Elitism: It’s an equal opportunity affliction
Every NOW and then, writers at The Times lose a word. Mainly these are adjectives subject to misuse. Some years ago we were advised to let go of legendary. Similarly, don’t expect to see iconic, which has become equally cheapened, in the paper much anymore.
The adjectival criminal I’d like to see handed over to the word police is elitist, especially in its relationship to the arts and popular culture. In the “elitist” Oxford English Dictionary, the first definition of “elite” is the “choice part, the best (of society, a group of people, etc.),” none of which sounds so terrible. But that is not what is meant when, say, classical music, my field, is scorned as elitist, as it regularly is.
One tack many of us in the arts choose is to proudly take back the word. “Hey, Bud, you got a problem with us being the best?” Of course, you do. The arts are seen as for the select few -- too expensive, too inaccessible, too chichi for the general public devoted to movies, pop music, television and sports.
In fact, the reverse can just as easily be true. Cinema and video and all kinds of music and even sports can, of course, be art -- or not. And the more popular something or someone is, the more likely elitism will occur. Google “rock god” -- which the supposedly non-elitist Urban Dictionary defines as “an artist that is so talented and amazing that he is worshiped as a god by his fans” (please note the “he”) -- and you will have the option of spending the next several days running through a half-million results. Go for “classical music god” and you are blessed with free time, unless you wish to get hung up on such items as " . . . classical music (God, I hate the term). . . . “
A ticket to hear the Los Angeles Philharmonic in fancy-schmancy Walt Disney Concert Hall may not always be easy to come by at the last minute and top seats are now $147. But for most programs, bench seats behind the stage (which many love) go on sale two weeks before the concert for $15. Do I need to detail the princely sums in the thousands it takes to attend an NBA playoff? On Broadway, $400 tickets no longer raise eyebrows. At Disney, we are a democratic audience who sit together. In the supposedly populist Staples Center, luxury suites resemble nothing so much as the royal boxes in European opera houses of old. Anyone can go to an art museum, but not anyone can get past the bouncers at the latest in-crowd club.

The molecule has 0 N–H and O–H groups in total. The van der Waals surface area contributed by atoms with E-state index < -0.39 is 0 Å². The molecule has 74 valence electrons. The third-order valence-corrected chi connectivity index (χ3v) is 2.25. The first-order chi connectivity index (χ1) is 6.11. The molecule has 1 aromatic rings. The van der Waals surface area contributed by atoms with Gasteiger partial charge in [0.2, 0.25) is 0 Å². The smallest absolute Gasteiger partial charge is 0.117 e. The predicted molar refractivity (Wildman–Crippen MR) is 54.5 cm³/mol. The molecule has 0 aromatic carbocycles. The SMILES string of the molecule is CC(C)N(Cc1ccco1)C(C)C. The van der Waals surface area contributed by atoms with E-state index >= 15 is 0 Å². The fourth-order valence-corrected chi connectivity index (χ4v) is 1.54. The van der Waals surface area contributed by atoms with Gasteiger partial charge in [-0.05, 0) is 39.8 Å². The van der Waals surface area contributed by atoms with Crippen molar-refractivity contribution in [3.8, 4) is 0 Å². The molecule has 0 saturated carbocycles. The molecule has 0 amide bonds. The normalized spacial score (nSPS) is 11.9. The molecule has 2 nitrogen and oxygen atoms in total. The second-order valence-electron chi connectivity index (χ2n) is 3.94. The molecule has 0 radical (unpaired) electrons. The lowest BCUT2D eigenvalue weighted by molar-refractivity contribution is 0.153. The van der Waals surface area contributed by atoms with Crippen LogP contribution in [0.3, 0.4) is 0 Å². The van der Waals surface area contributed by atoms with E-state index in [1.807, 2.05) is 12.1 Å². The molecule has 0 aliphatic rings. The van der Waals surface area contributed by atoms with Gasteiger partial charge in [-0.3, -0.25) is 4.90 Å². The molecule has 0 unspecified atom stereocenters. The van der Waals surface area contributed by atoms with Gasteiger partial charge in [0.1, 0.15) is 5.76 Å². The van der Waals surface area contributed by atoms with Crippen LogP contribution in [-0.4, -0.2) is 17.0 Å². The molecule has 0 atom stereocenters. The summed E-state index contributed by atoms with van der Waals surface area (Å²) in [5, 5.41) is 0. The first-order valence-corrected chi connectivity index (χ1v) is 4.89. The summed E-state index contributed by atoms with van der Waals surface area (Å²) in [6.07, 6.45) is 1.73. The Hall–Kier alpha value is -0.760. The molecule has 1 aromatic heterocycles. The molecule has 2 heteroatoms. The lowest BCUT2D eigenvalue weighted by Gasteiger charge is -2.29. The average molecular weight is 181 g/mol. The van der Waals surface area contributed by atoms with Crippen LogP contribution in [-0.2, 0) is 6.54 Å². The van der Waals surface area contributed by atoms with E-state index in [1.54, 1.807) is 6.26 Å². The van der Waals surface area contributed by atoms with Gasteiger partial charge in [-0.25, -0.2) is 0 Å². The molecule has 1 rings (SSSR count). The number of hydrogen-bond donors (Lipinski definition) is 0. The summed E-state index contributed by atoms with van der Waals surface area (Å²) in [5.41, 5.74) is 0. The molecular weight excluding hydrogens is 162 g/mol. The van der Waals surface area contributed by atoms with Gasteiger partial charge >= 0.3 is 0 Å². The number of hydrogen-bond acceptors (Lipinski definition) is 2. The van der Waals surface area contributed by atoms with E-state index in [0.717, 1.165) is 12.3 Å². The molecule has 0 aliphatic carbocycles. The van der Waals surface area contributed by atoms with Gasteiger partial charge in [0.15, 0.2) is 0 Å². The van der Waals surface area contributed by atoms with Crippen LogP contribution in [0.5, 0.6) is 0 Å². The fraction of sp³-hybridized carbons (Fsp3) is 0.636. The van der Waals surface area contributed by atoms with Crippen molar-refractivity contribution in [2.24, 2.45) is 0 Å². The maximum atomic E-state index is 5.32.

Let’s not even get into how the epithet “elitist” has sullied a lot of recent political attacks.
Breathing rarefied air
In SPORTS, the best athletes are still known as the elite. Anyone who rides a bicycle knows that a cyclist able to wear the yellow jersey in the Tour de France is no mere mortal. And isn’t the scandal about doping in the Tour really a scandal about elitism? Performance-enhancing substances may have side effects, but I suspect the real fear is that these drugs have the potential of making the rest of us better athletes and the pros less special.
But the argument is actually much more complicated and more interesting than that. The arts are both elitist and non-elitist, and so is popular culture.
I try to follow the Tour, which is witnessed by hundreds of thousands of fans who line the route over three weeks. This is an epic event and requires at least the time and effort of reading Homer. And explanations of ancient Greek mores are easier to come by (and I think comprehend) than the arcane Tour culture.
The other day I visited Amoeba Music with Times television critic Robert Lloyd, who performs in a rock band and is an authority on pop culture. I told him that these days, I felt as intimated by the pop section as people tell me they are by the classical department. He said that even he could no longer manage the amount of specialized knowledge that pop music now requires to have a full grasp of the field. Hip-hop and dub have become suitable for graduate level course work. Is that elitist or what?
On the other hand, some of the classical music that has been around for a century or two is simply in our cultural blood, having long ago instituted itself into film soundtracks and popular music. Sure, it helps to know a little something about it, just as you need to know a little something about baseball to enjoy a game. But elitism, in its pejorative sense, is a state of mind, not a cultural phenomenon.